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Big Four - Solar, Battery, heat pump and EV

Does what it says on the tin
scotview
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Re: Big Four - Solar, Battery, heat pump and EV

#656931

Postby scotview » March 30th, 2024, 6:15 pm

88V8 wrote:But.... when designing a wet system if one wants different temps in different rooms, and one sizes the rads accordingly, it works, even without internal wall insulation. Provided of course that one keeps the doors shut.
V8


Yip, your right, here's an example. Our bedroom & ensuite shower room is a zone. When we waken, say 7 am, we set the temperature to 21 degrees. It takes our small 15kW gas boiler about 12 minutes to get the room up to temperature (it's only heating that room), there are two towel rails in the shower room so it gets lovely and warm quickly. After we get up we set the bedroom temperature back to 14 degrees and the temperature decays throughout the day. I generally set the bedroom temperature to 20 degrees at 10 pm, by my phone app, and the room is lovely and warm at bed time. All this could be on a timer on the local stat but we find it works better to set temperatures as required.

So, only heat the room when needed (generally for 12 minutes in the morning and evening). Save energy and have luxury of showering at 21 degrees in the shower room. What's not to like. BG said our boiler was under sized at 15 kW but it works perfectly well with zone heating and has good modulation.

I recon most gas central heating systems are grossly oversized and could be a lot more user friendly and cost effective.

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Re: Big Four - Solar, Battery, heat pump and EV

#656938

Postby DrFfybes » March 30th, 2024, 6:45 pm

9873210 wrote:
If the outside walls were perfectly insulated, then after a while the entire interior would reach a uniform temperature (and you turn off the heater or you bake). In practice the outside walls can be pretty well insulated, an order of magnitude better than an interior wall is reasonable. Making reasonable assumptions about the geometry that means the temperature difference between rooms is an order of magnitude less than the temperature difference between the rooms you want to heat and the outside. So outside at 0C, rooms you want to heat at 20C, shut off rooms 18C.

If the outside walls are only as well insulated as interior walls you have outside at 9C, rooms you are heating at 20C and shut off rooms at 10C.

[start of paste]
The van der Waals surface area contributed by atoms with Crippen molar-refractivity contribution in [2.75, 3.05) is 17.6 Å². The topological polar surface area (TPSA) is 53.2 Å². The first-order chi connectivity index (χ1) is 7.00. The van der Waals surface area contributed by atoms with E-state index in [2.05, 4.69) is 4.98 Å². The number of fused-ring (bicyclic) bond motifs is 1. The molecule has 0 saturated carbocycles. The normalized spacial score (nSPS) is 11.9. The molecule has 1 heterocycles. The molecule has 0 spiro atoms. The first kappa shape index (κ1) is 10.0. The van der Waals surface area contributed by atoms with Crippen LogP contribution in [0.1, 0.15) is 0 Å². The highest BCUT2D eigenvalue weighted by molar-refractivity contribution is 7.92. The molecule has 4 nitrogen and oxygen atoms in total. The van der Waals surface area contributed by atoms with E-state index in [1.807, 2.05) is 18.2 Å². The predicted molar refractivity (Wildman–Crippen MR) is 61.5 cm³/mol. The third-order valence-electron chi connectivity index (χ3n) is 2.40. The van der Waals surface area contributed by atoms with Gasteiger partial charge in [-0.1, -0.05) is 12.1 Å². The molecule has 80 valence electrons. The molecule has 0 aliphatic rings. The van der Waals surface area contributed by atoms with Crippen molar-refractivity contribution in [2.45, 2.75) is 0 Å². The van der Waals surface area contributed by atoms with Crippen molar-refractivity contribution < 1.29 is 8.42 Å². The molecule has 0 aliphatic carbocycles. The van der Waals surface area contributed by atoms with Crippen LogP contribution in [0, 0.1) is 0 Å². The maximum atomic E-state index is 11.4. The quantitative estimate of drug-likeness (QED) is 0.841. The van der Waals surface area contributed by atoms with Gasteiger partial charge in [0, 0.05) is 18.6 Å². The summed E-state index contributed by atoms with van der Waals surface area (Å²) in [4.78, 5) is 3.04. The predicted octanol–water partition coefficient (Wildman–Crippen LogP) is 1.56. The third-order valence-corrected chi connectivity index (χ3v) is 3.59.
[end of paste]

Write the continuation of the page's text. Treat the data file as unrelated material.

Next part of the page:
Presumably you only have one radiator in the middle of your house then :) ?

AIUI stud walls between rooms (except en-suites) need to be insulated... ours certainly are (well, the ones that aren't solid brick anyway).

100mm rockwool in a stud wall has an R value of 2.27, plus the plasterboard (2 x 0.45) making about 3.2 in total. You'd be doing well to find a typical UK house with an exterior wall of 10x that. Internal brick or block walss will alos have quite good R-value.

There's also the factor of rising heat, a downstairs unheated room will usually be colder than an upstairs one, assuming there is loft insulation.

Paul

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Re: Big Four - Solar, Battery, heat pump and EV

#656942

Postby 9873210 » March 30th, 2024, 7:02 pm

88V8 wrote:
9873210 wrote:If you shut down a large proportion of the house then perhaps zoned heating and insulating interior walls makes sense, but that's not how most houses are used. Few people want to be restricted to less than half the house or have to grab a parka to visit the loo....

But.... when designing a wet system if one wants different temps in different rooms, and one sizes the rads accordingly, it works, even without internal wall insulation. Provided of course that one keeps the doors shut.
Or at least, it did in our 1920 house with its brick internal walls and single room stat in the hall.


It works in your 1920 house because there is little or no little insulation in the outside walls. If the outside is insulated more heat leaks between rooms than to the outside and the interior reaches a more uniform temperature.

Poor insulation is a bug not a feature.


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